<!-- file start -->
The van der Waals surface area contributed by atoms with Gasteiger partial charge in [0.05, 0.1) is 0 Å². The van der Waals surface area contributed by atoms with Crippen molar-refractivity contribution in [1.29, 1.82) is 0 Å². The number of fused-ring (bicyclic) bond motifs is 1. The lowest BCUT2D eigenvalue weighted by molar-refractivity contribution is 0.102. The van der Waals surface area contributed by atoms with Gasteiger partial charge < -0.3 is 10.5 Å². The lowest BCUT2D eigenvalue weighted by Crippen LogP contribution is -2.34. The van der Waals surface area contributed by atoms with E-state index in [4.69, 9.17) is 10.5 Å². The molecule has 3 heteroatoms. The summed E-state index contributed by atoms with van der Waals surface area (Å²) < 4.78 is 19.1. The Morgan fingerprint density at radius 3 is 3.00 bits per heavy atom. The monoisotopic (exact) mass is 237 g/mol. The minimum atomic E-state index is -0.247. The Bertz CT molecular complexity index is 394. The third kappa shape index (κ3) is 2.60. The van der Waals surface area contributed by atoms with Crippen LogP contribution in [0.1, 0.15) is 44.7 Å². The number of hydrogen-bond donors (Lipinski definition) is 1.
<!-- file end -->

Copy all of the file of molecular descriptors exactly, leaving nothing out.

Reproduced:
The van der Waals surface area contributed by atoms with Gasteiger partial charge in [0.05, 0.1) is 0 Å². The van der Waals surface area contributed by atoms with Crippen molar-refractivity contribution in [1.29, 1.82) is 0 Å². The number of fused-ring (bicyclic) bond motifs is 1. The lowest BCUT2D eigenvalue weighted by molar-refractivity contribution is 0.102. The van der Waals surface area contributed by atoms with Gasteiger partial charge < -0.3 is 10.5 Å². The lowest BCUT2D eigenvalue weighted by Crippen LogP contribution is -2.34. The van der Waals surface area contributed by atoms with E-state index in [4.69, 9.17) is 10.5 Å². The molecule has 3 heteroatoms. The summed E-state index contributed by atoms with van der Waals surface area (Å²) < 4.78 is 19.1. The Morgan fingerprint density at radius 3 is 3.00 bits per heavy atom. The monoisotopic (exact) mass is 237 g/mol. The minimum atomic E-state index is -0.247. The Bertz CT molecular complexity index is 394. The third kappa shape index (κ3) is 2.60. The van der Waals surface area contributed by atoms with Crippen LogP contribution in [0.1, 0.15) is 44.7 Å². The number of hydrogen-bond donors (Lipinski definition) is 1.